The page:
Wars formerly by proxy

One could not wish to referee a pea-shoot between Erdogan and Putin. Indeed, one would not have wished to insert oneself, at any time in the last few centuries, between Russian and Turk. No one should be surprised, in the convoluted sky trails over Syria, that the two national leaders, both of whom seem to me “functioning psychotic,” are now engaged in a display of animal virility. I wish there were some peaceful way in which they could both lose.

For both sides are totally in the wrong. NATO membership tips Turkey to our favour, but only because she has not yet been expelled. When we complain that the Russians have been targeting not the Daesh, but only the few Syrians whom we are supporting, we should remember that the Turks’ principal target is our ally, the Kurds. And while the Russians might have no objection, in principle, to bombing the bejabers out of the Daesh, the Turks notice they are a Sunni stick in the eye of all the proxies by whom they like to feel surrounded. Even the Russians have a mild interest in preserving the Daesh as a taunt against the West, and a cuckoo within the (endlessly fractious) camp of the Sunnis, to whom the Russians are de facto opposed.

In a region, too, where auld acquaintance is ne’er forgot, the present-day Turks recall every dönüm of the auld Ottoman estate. (That was a cute substitution for “acre.”) The auld rivalries with the Persians and others never became new rivalries; they continue, within the Islamic spiritual configuration, like fires in a coal seam. The fact that Russians and Persians have combined helps explain their trauma. And when the (Obamanative) Americans seek friends in Tehran — looking for love in all the wrong places — the Turkish paranoia becomes almost understandable.

And then, there are the Europeans, who once stopped them at Lepanto and Vienna. This deep history remains current event, at a time when they are happily hosing down the continent with Sunni Syrian refugees, and the many who pretend; and is why so many of “the people” cheer them on against Hollande and the New Franks.

We lack this tribal (to say nothing of historical) memory in the West. We cannot understand, after the zombification of public, secular education, why everyone can’t just get along. (“All you need is love,” et cetera.) And we pay, ever more, for our lack of understanding; and for having no masculinity ourselves — also needed in the good cause.

And one could go on drawing the overlapping and intersquiggling strands of relationship between false friends and real enemies throughout a larger Middle Eastern contest between Shia and Sunni Islam, a chart in three dimensions now beginning to resemble a bowl of spaghetti. That conflict was already in progress the day “Bush” landed in Iraq; without, incidentally, any voluntary Turkish co-operation. (They could see that Saddam Hussein was the Sunni between Ayatollahs and Assad; and they knew that “Al Qaeda in Iraq” — now evolved into “the Daesh” — was Saddam by another means.)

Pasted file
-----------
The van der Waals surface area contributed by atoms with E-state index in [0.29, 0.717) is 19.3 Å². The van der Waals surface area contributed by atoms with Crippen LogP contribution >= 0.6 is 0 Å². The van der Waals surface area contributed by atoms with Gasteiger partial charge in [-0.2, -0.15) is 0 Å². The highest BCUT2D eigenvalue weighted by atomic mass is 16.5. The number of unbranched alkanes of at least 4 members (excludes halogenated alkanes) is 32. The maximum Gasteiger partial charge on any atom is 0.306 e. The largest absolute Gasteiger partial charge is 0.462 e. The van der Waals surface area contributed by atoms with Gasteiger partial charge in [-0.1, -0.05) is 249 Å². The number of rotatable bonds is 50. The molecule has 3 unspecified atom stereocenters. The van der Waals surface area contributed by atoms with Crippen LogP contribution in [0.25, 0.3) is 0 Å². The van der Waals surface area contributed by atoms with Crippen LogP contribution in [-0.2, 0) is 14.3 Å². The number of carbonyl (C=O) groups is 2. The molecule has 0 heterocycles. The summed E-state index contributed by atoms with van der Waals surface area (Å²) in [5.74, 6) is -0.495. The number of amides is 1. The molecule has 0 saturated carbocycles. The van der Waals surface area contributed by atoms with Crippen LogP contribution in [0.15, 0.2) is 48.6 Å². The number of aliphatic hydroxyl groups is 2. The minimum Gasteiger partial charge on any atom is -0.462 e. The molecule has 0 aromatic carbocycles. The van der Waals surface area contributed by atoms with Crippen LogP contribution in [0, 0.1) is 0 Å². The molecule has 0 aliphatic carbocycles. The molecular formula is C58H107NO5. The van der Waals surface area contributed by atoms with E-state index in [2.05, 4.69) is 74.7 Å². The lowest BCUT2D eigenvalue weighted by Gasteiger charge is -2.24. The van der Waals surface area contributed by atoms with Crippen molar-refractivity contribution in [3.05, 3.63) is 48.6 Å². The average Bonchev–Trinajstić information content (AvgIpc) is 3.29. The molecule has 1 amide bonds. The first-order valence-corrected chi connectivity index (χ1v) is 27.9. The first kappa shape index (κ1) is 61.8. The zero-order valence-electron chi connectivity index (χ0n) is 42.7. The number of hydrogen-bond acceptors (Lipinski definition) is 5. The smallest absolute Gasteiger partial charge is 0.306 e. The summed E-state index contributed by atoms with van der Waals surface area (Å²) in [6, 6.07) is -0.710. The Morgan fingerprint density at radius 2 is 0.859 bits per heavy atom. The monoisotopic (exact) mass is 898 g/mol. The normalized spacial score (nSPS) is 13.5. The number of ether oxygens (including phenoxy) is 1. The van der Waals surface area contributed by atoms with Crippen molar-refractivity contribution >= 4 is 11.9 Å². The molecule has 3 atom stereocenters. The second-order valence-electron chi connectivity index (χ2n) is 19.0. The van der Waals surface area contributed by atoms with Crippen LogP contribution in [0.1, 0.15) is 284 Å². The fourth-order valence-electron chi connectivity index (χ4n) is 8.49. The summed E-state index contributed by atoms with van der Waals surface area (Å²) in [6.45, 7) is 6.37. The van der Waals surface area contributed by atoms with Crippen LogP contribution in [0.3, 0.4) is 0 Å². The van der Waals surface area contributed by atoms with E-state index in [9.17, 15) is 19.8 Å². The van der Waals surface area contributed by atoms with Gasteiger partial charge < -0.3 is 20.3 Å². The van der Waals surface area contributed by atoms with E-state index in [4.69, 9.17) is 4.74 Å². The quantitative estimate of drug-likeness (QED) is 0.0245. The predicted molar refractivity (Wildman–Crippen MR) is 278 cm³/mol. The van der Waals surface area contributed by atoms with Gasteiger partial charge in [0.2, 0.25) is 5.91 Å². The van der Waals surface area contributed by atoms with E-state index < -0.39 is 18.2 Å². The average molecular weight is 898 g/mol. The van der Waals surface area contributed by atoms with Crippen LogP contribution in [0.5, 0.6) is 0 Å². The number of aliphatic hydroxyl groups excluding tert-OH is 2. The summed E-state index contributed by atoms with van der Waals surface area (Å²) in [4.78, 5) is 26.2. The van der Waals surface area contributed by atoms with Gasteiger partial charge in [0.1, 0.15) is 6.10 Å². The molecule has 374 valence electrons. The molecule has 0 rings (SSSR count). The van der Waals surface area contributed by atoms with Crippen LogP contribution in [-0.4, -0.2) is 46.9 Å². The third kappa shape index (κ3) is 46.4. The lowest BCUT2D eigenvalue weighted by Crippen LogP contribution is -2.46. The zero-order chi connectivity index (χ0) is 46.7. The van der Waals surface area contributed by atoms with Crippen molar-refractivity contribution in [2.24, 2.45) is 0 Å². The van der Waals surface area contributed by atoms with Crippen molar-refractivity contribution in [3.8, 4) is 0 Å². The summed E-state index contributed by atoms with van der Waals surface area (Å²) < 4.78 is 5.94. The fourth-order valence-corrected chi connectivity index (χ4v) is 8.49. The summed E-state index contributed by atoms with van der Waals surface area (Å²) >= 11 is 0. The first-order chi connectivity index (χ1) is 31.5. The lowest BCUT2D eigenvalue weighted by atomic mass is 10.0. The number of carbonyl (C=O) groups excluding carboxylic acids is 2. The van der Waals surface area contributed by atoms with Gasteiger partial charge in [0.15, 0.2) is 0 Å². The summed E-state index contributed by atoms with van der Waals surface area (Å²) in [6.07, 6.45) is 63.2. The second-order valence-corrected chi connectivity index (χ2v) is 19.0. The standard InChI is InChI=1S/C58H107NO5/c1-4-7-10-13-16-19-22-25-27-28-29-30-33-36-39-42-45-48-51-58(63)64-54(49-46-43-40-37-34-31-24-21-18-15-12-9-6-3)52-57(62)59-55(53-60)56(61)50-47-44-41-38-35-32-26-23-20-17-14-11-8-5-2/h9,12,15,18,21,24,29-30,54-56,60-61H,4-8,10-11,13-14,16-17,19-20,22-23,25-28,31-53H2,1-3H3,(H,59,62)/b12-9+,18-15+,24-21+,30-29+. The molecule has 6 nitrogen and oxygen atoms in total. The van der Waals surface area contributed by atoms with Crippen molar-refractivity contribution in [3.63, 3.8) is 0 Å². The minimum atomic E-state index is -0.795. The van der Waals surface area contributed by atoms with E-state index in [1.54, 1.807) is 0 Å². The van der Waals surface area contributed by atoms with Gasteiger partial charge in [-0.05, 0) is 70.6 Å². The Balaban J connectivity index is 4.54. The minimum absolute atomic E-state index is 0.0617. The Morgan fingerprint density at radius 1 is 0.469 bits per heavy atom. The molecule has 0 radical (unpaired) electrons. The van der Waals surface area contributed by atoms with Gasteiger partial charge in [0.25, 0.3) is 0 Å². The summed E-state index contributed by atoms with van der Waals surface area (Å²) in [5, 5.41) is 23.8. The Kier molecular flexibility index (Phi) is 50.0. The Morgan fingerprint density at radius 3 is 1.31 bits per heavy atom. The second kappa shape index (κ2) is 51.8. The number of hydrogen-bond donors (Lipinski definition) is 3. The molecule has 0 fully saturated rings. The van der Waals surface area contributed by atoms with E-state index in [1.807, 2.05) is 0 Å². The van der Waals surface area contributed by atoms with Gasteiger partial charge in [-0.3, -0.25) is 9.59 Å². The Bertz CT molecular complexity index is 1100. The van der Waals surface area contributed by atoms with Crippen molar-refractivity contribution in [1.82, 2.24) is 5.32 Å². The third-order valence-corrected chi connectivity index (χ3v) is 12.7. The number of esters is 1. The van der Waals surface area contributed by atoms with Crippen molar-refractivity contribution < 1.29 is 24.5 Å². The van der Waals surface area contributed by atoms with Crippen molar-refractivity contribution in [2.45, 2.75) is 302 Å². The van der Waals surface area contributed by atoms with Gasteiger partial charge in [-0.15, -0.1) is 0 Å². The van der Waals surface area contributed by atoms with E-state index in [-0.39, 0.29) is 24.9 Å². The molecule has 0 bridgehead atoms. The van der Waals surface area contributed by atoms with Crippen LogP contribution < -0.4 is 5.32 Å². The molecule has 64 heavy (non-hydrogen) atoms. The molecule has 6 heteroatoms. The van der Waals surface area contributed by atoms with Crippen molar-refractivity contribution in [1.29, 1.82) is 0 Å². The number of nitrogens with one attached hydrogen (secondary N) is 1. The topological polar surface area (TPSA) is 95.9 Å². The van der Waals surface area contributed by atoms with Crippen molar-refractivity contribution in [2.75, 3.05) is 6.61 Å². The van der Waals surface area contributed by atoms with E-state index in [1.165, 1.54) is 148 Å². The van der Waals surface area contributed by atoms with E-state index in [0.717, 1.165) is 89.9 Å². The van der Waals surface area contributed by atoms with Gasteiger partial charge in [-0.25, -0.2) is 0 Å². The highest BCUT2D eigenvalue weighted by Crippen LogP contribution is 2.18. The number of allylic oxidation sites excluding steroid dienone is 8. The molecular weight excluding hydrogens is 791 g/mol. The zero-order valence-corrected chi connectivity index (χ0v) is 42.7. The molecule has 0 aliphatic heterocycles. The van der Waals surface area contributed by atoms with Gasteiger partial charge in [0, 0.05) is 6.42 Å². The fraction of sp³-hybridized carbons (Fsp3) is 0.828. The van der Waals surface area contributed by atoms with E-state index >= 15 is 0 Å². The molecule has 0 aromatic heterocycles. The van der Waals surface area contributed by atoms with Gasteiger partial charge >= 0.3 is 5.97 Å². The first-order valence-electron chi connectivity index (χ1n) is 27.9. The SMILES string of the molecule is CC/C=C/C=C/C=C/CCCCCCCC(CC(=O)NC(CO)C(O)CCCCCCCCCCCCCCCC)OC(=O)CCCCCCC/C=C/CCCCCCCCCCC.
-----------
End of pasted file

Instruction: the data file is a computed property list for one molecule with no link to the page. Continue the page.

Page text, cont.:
Thanks to rank idiocy in the White House, the Americans walked out of an uncomfortable situation in which they were holding up more than one pillar. As so often happens, it wasn’t the going in, but the coming out, that brought the roof down. For a brief and wonderful moment “Bush” had all national players confined within their own barracks, except the Persians with their “outreach” to Hezbollah and Hamas. And given the extraordinary throw-weight of the American ordnance on their doorstep, even they were outwardly behaving. Après lui, le déluge.

But I still don’t think World War Three is happening (or Five, if one counts like a neoconservative). So why worry?

My best reason this morning is because of “democracy.” UnWestern as both may be (and I am very slightly biased towards the nominal Christian), both Erdogan and Putin have been “elected” by franchised masses possibly more ignorant, and certainly more bloodthirsty than our own. Note that each leader was speaking more to his domestic audience, than to the world, in his “icy” remarks after the shootdown event. Both had been pushing their luck to impress their respective jingo trolls: Putin by his Syrian and international policy of aggressively buzzing NATO airspace; Erdogan by explicitly warning that the next time that happened, the Russians were going to lose a plane. Which of course, Putin took as a challenge, wanting Erdogan to lose face; Erdogan wanting to disfigure Putin’s. What I began by describing as a “display of animal virility” is conducted in the view of huge national electorates, before whom neither dares to back down, O Lord.

That is how, incidentally, the First World War started; with all the “democracy” made safe by that — politicians who had played the gallery, and thereby manoeuvred themselves up to, then over the brink.

Maxentius to his neighbours.


Saint Catherine of Alexandria, and of the broken wheel; Virgin and Martyr; patron of preachers and philosophers — whose body was flown by angels to Sinai — and whose Feast in the Holy Mass we celebrate today — pray for us, earthbound. And pray for those monkeys out there, in the middle, as the javelins fly.

And pray for all Saints: for they alone ever change anything. And thus I mean to include all Saints to come.